progvisions - visions on progressive & symphonic rock

progVisions

progVisions is a progressive rock e-zine, published in English and made by an international group of members.

progVisions login

progVisions login for administrators to get access to the admin pages.


progVisions

progVisions is a progressive rock e-zine, published in English and made by an international group of members. Our objective is to become a centre of information that contributes to the knowledge, growth and development of progressive rock.

album reviews

album review

Methexis - Suiciety - 2015


    
“... a true masterpiece ...”
In my previous Methexis review about the new album “Topos” I already mentioned it’s predecessor. It is an album that was released in the year 2015 and has the intriguing title “Suiciety”. This is the album that got my attention towards the music of Methexis. If you read my review of the “Topos” album you will know that Methexis is a project of multi instrumentalist Nikitas Kissonas. On this album Nikitas is working together with some fine musicians. What to think of Joe Payne (ex The Enid) on lead and backing vocals or Linus Kåse (Änglagård) on keyboards. This are well know names in the progressive scene.
Nikitas Kissonas - electric, acoustic and classical guitars; Joe Payne - lead & backing vocals, language consultant on lyrics; Linus Kåse - keyboards, synthesizers, grand piano; Nikos Zades - sound design, D&B programming; Walle Wahlgren - drums; Brett d’Anon - bass guitar

Brass Quintet: Tom Heath (trumpet1), Catriona Christie (trumpet2), Nerys Russell (horn), James Patrick (trombone), Alistair Clements (tuba)

String Quintet: Lu Jeffery (violin1, violin2), Bernard Kane Jr. - viola, Juliet Mc Carthy (cello), Ron Phelan (double bass)

This second Methexis album is a comment on contemporary society and an experiment on collaboration. The album consists out of 4 chapters. Before we can enjoy listening to the the chapters one, two and three, we are being served with “Chapter IV” (“Ruins”). It has an intriguing electronic keyboard opening that flows into a beautiful atmospheric keyboard string part with vocals of Joe Payne. It has a sad and dark atmosphere ... but the music is very beautiful.

“Chapter I” (“exterior”) is divided into the following five parts; “Remember, fear’s a relic”, “The windows’ cracking sound”, “Who can it be?”, “The origin of blame” and “Prey’s prayer”. “Remember fear’s a relic” is an uptempo piece with nice organ and brass sounds with on top a vocal part of Joe who is definitely working out of his comfort zone. He does a wonderful job. I also would like to mention the great drumming of Walle Wahlgren. The piece has a lovely Jazz oriented ending. “The window’s cracking sound” is a short ¬†piece with delicate sung vocals. The brass section is opening the next part “Who can it be?” A piece with great diversity. There is an almost whispering Joe Payne, the brass section and classical guitars. This is highly original music with Jazz and Classical influences. In the parts with the synths and trumpet I had to think of a band like Isildurs Bane. Love the ¬†ending of this intriguing piece of music. It seamlessly flows into the part “The origin of blame”. Joe is now singing in his musical mode. What a talented guy this is. This part flows into “Prey’s prayer”, a slow instrumental piece with beautiful soaring guitar solos. You can find wonderful melodies in this part which develops into one of my personal favorites of this remarkable album. Then it time for “Chapter II” (“interior”) which is divided into the parts “Sunlight” and “The relic”. In “Sunlight” you can find nice guitar parts, delicate sung vocals by Joe and the String Quintet gives an extra classical touch. The classical and electric guitars provide classical and jazzy atmospheres. A melting pot of atmospheres that are generated by the many instruments, the jazzy and classical piano parts, the real strings of the String Quintet. “The relic” is a homage to the father of Nikitas, George Kissonas (1932-2012). Beautifully sung by Joe who is only accompanied by delicate piano and strings. Later on the music becomes more intense when the other instruments are joining. The tension of the music is working towards a kind of climax. When it abruptly ends the delicate piano, acoustic guitars and the violin melodies are returning. The collaboration with the String Quintet is working great. Love the mixture of Prog and Classical music. “Chapter III” (“Suiciety”) is also a wonderful melting pot of styles. The opening is uptempo and modern with great drumming and the synths gives the opening a somewhat space rock feeling. Then the music becomes darker and threatening. Linus Kåse is doing a great job on this album. Love the mysterious and intriguing keyboard sounds and the full keyboard strings that are combined with the brass section. The ending of this remarkable piece is breathtaking.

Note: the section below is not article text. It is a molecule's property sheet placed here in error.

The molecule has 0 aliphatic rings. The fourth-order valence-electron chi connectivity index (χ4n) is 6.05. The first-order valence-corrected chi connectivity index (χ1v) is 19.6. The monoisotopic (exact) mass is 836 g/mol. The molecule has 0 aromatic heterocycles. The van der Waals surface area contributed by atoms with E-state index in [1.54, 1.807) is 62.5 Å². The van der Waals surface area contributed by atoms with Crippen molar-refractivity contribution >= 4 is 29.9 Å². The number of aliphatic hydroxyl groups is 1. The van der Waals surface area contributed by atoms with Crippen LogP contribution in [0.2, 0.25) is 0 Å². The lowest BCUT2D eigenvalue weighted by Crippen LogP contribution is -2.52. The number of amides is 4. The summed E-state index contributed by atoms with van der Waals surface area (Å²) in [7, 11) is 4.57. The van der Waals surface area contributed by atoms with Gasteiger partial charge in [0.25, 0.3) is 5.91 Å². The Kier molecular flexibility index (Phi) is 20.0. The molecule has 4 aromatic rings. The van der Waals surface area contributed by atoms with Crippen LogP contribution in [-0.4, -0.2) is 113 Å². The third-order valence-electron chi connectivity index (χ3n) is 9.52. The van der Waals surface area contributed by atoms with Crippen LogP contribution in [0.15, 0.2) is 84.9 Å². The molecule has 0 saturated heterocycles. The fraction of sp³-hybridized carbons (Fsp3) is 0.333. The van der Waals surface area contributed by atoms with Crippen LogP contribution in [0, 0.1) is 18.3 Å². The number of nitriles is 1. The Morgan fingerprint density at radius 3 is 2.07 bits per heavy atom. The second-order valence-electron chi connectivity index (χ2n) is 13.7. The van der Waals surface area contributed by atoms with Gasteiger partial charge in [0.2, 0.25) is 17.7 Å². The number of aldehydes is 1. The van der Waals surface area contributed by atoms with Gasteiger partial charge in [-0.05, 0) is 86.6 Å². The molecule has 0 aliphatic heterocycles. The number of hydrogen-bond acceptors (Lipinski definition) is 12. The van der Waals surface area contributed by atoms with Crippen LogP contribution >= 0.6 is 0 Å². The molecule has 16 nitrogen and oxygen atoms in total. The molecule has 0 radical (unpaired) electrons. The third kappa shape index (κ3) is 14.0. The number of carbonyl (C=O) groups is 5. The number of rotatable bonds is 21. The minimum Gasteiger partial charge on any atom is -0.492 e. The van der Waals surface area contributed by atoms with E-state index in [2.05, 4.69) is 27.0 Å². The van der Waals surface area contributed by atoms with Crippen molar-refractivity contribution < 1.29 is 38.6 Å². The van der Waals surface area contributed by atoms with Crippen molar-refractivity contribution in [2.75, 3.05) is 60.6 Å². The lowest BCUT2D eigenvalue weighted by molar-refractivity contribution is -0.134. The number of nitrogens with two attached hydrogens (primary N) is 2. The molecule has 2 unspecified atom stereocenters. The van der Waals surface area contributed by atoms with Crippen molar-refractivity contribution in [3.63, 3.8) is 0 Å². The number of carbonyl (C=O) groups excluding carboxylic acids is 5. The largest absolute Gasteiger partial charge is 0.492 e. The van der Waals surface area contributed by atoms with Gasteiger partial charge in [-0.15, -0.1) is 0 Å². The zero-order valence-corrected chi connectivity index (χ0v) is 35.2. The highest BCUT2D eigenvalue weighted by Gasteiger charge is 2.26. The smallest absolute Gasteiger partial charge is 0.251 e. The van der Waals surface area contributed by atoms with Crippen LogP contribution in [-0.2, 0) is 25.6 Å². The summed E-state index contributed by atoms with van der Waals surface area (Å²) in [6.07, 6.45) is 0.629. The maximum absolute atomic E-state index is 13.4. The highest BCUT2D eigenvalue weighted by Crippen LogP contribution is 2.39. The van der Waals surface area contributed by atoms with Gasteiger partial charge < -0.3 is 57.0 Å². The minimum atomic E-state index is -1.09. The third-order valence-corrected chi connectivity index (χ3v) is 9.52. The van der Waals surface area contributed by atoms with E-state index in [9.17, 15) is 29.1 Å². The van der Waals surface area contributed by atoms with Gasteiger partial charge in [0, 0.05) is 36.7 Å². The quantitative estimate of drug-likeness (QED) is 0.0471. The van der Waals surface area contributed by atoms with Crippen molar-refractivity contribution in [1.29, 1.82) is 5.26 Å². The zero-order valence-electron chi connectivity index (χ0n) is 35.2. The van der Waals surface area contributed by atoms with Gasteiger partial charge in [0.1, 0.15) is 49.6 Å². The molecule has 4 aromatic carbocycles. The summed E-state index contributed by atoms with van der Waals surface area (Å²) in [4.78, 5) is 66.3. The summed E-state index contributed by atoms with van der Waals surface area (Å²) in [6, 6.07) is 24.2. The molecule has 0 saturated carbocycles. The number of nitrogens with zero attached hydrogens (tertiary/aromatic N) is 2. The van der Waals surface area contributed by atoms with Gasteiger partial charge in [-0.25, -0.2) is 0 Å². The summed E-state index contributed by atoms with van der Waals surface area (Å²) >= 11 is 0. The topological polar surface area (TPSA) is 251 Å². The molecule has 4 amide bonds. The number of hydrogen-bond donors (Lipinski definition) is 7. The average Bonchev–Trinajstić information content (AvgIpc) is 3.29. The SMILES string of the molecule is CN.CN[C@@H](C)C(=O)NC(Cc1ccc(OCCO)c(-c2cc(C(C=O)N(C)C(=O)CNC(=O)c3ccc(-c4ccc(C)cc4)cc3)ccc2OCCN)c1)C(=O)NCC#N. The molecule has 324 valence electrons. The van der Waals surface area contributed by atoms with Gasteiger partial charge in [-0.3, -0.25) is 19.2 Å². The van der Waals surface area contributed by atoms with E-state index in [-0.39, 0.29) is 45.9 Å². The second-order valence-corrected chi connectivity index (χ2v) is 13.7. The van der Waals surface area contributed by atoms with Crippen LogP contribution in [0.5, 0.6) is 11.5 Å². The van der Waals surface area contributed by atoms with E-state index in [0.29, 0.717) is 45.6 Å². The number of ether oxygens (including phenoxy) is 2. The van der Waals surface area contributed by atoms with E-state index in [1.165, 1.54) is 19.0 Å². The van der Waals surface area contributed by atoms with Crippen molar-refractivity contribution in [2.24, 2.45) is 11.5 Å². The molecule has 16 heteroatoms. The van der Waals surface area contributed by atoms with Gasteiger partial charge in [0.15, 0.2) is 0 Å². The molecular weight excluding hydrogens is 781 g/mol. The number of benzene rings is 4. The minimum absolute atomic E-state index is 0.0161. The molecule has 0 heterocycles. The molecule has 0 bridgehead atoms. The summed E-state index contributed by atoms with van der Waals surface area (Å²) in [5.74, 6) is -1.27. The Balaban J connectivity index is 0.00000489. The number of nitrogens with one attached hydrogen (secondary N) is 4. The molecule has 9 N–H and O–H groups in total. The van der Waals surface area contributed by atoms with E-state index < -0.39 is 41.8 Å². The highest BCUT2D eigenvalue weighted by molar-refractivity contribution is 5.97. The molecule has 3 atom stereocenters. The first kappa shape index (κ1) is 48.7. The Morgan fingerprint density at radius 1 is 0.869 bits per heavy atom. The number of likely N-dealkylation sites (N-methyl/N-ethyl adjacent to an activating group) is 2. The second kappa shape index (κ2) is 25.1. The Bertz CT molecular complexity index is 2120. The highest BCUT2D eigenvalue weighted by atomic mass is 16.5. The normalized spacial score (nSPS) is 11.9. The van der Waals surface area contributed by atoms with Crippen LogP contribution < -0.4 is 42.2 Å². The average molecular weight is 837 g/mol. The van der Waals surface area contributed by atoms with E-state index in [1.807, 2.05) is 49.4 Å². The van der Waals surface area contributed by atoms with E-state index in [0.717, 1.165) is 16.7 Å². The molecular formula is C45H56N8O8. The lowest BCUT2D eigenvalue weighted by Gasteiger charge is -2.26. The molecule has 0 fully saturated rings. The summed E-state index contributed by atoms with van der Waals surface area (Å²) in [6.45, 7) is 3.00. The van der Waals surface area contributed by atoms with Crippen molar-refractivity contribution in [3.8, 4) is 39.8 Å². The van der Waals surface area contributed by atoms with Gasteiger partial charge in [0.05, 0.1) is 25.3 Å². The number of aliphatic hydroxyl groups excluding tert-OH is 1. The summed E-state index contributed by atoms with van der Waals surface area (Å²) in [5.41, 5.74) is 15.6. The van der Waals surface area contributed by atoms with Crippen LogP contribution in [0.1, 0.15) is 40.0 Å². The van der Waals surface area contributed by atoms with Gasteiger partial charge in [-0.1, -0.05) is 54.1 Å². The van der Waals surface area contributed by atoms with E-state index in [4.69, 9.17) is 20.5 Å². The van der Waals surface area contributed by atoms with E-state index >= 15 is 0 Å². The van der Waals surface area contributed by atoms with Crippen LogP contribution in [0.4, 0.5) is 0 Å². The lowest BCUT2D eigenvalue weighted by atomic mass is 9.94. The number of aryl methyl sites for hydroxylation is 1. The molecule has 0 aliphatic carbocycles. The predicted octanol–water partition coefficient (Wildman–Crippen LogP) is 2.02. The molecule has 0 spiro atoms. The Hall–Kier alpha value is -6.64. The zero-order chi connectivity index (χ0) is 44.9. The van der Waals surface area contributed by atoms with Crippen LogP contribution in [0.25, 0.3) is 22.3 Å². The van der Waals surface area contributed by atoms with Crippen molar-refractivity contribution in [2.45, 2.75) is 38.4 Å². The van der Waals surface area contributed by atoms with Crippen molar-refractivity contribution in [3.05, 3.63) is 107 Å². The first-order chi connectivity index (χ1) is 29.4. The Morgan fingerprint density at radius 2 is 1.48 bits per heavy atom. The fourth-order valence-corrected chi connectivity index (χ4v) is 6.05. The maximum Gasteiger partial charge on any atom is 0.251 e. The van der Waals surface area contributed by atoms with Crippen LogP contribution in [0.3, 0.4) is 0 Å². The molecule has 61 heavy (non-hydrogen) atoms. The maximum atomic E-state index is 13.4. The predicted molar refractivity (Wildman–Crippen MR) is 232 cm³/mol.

Well like it’s successor “Topos” this “Suiciety” is an album for the open minded music lover. Maybe this one is even more inaccessible for the main stream music lover. Personally I love this kind of music. This are the real progressive gems. The music is a melting pot of musical styles. There are strong connections with Classical and Jazz music. For me this album is nothing more then a masterpiece. Love the use of the Brass and String Quintets. This experiment on collaboration is very successful. Please take your time to discover this masterpiece. Only after several listening sessions this album will reveal it’s true beauty. “Suiciety” is highly recommended by progVisions.
Douwe Fledderus - November 2018
rating - Independent Release

 

Logo 140

your source for:

Albums reviews
Book reviews
Concert reviews
DVD reviews
Prog links